Flight prices are often low or high based on whether or not competition exists for the same routes. When Delta charges less in order to compete with low cost carriers, I bet you’ll find that their flights are often completely full. In those cases, it doesn’t make sense for Delta to make awards available at low rates. And, conversely, in markets where Delta has no competition, prices are high, but seats often go unsold. In those cases, it makes sense for Delta to fill up those unsold seats by making low level awards more readily available.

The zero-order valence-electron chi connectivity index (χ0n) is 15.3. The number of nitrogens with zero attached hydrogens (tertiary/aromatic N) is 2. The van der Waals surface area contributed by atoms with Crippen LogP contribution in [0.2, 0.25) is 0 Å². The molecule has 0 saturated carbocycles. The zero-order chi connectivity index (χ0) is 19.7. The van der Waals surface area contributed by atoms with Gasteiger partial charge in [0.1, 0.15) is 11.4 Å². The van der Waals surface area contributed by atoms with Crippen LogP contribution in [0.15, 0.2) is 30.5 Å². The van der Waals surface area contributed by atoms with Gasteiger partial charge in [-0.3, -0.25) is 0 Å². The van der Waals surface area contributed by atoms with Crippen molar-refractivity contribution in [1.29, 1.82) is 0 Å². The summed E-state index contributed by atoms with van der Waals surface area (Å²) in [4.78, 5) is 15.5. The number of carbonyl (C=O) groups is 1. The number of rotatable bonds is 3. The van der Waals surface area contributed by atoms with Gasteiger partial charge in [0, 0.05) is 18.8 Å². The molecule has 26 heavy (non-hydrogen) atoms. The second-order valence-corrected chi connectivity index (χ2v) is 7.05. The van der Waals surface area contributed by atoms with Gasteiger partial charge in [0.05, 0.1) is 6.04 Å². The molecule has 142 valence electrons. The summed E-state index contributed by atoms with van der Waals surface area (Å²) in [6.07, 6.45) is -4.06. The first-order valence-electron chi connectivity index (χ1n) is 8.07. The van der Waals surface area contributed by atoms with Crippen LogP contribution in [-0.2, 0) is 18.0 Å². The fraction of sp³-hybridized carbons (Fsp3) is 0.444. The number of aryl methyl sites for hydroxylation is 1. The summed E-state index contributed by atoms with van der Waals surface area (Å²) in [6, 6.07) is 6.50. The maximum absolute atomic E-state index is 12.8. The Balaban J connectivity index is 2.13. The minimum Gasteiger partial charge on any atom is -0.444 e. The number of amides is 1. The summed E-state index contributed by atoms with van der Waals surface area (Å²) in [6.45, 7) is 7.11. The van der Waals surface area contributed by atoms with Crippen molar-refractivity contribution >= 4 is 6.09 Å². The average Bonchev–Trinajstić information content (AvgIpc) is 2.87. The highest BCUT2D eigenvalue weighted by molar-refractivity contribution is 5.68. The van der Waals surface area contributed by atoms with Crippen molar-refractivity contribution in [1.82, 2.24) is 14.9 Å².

What if I’m wrong about the first point above? Another argument against revenue based redemptions is that Delta would have to completely change how awards work. Today, the price of an award is based on the highest level of any one segment in your outbound or return route. For example, if your outbound route has three segments and two are available at the Saver level, but one segment is only available at the middle “Standard” level, then the entire outbound part of the award will be priced at the Standard level. If Delta were really to tie award prices to ticket prices, they would have to dynamically assign the award level to the entire itinerary rather than segment by segment. Think about it this way: in order to compete with other airlines, ticket prices often seem completely nonsensical. For example, I just priced out a Delta one way flight from Detroit to Los Angeles for a random date in March. For the date I picked, the best fare was over $500. However, on the same date, if I fly Detroit to San Jose, with a layover in Los Angeles, I would pay only $282. To make their awards be based on ticket prices, Delta would have to price the award based on the entire outbound itinerary (Detroit to San Jose) rather than the segment by segment approach it uses today.